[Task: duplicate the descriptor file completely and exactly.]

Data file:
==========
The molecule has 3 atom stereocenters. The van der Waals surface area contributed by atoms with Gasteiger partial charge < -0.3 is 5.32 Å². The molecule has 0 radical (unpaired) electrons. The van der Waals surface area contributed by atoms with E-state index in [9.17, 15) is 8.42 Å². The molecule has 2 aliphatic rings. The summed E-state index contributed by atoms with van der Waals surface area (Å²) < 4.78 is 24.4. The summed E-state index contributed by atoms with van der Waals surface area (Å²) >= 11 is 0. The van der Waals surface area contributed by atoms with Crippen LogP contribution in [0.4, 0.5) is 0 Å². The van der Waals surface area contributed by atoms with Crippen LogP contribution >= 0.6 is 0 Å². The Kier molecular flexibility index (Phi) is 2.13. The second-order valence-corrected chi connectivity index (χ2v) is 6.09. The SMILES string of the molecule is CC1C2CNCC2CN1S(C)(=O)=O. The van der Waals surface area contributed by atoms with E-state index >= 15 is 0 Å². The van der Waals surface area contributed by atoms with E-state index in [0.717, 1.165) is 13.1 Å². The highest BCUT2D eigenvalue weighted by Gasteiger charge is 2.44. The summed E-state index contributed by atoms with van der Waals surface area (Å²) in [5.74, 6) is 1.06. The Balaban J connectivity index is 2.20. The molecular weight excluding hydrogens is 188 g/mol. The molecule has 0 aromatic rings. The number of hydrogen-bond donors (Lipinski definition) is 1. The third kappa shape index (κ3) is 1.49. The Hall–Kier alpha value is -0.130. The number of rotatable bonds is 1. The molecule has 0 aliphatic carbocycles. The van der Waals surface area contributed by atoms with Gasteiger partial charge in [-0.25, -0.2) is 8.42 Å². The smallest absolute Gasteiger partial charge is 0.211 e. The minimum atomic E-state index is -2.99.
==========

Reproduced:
The molecule has 3 atom stereocenters. The van der Waals surface area contributed by atoms with Gasteiger partial charge < -0.3 is 5.32 Å². The molecule has 0 radical (unpaired) electrons. The van der Waals surface area contributed by atoms with E-state index in [9.17, 15) is 8.42 Å². The molecule has 2 aliphatic rings. The summed E-state index contributed by atoms with van der Waals surface area (Å²) < 4.78 is 24.4. The summed E-state index contributed by atoms with van der Waals surface area (Å²) >= 11 is 0. The van der Waals surface area contributed by atoms with Crippen LogP contribution in [0.4, 0.5) is 0 Å². The van der Waals surface area contributed by atoms with Crippen LogP contribution >= 0.6 is 0 Å². The Kier molecular flexibility index (Phi) is 2.13. The second-order valence-corrected chi connectivity index (χ2v) is 6.09. The SMILES string of the molecule is CC1C2CNCC2CN1S(C)(=O)=O. The van der Waals surface area contributed by atoms with E-state index >= 15 is 0 Å². The van der Waals surface area contributed by atoms with E-state index in [0.717, 1.165) is 13.1 Å². The highest BCUT2D eigenvalue weighted by Gasteiger charge is 2.44. The summed E-state index contributed by atoms with van der Waals surface area (Å²) in [5.74, 6) is 1.06. The Balaban J connectivity index is 2.20. The molecular weight excluding hydrogens is 188 g/mol. The molecule has 0 aromatic rings. The number of hydrogen-bond donors (Lipinski definition) is 1. The third kappa shape index (κ3) is 1.49. The Hall–Kier alpha value is -0.130. The number of rotatable bonds is 1. The molecule has 0 aliphatic carbocycles. The van der Waals surface area contributed by atoms with Gasteiger partial charge in [-0.25, -0.2) is 8.42 Å². The smallest absolute Gasteiger partial charge is 0.211 e. The minimum atomic E-state index is -2.99.